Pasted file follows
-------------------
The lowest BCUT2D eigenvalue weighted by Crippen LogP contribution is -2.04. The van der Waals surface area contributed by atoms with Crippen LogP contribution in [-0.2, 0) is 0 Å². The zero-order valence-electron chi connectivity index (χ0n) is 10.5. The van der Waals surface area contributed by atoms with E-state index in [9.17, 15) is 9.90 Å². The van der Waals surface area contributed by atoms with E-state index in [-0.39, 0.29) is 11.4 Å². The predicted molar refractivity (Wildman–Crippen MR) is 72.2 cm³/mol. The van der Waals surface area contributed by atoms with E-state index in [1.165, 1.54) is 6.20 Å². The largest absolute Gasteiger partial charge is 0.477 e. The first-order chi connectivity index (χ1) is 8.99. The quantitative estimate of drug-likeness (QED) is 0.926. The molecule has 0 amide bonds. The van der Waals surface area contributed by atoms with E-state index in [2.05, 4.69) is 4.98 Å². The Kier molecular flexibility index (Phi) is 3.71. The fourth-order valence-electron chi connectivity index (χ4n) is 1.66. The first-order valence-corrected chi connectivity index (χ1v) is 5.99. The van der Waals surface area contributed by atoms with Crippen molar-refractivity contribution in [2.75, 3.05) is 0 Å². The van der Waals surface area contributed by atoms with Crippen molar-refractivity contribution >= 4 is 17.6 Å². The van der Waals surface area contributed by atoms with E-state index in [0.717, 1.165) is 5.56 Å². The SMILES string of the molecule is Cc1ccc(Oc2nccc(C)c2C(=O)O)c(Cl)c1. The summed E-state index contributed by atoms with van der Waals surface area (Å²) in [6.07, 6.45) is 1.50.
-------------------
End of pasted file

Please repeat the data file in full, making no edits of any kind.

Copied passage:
The lowest BCUT2D eigenvalue weighted by Crippen LogP contribution is -2.04. The van der Waals surface area contributed by atoms with Crippen LogP contribution in [-0.2, 0) is 0 Å². The zero-order valence-electron chi connectivity index (χ0n) is 10.5. The van der Waals surface area contributed by atoms with E-state index in [9.17, 15) is 9.90 Å². The van der Waals surface area contributed by atoms with E-state index in [-0.39, 0.29) is 11.4 Å². The predicted molar refractivity (Wildman–Crippen MR) is 72.2 cm³/mol. The van der Waals surface area contributed by atoms with E-state index in [1.165, 1.54) is 6.20 Å². The largest absolute Gasteiger partial charge is 0.477 e. The first-order chi connectivity index (χ1) is 8.99. The quantitative estimate of drug-likeness (QED) is 0.926. The molecule has 0 amide bonds. The van der Waals surface area contributed by atoms with E-state index in [2.05, 4.69) is 4.98 Å². The Kier molecular flexibility index (Phi) is 3.71. The fourth-order valence-electron chi connectivity index (χ4n) is 1.66. The first-order valence-corrected chi connectivity index (χ1v) is 5.99. The van der Waals surface area contributed by atoms with Crippen molar-refractivity contribution in [2.75, 3.05) is 0 Å². The van der Waals surface area contributed by atoms with Crippen molar-refractivity contribution >= 4 is 17.6 Å². The van der Waals surface area contributed by atoms with E-state index in [0.717, 1.165) is 5.56 Å². The SMILES string of the molecule is Cc1ccc(Oc2nccc(C)c2C(=O)O)c(Cl)c1. The summed E-state index contributed by atoms with van der Waals surface area (Å²) in [6.07, 6.45) is 1.50.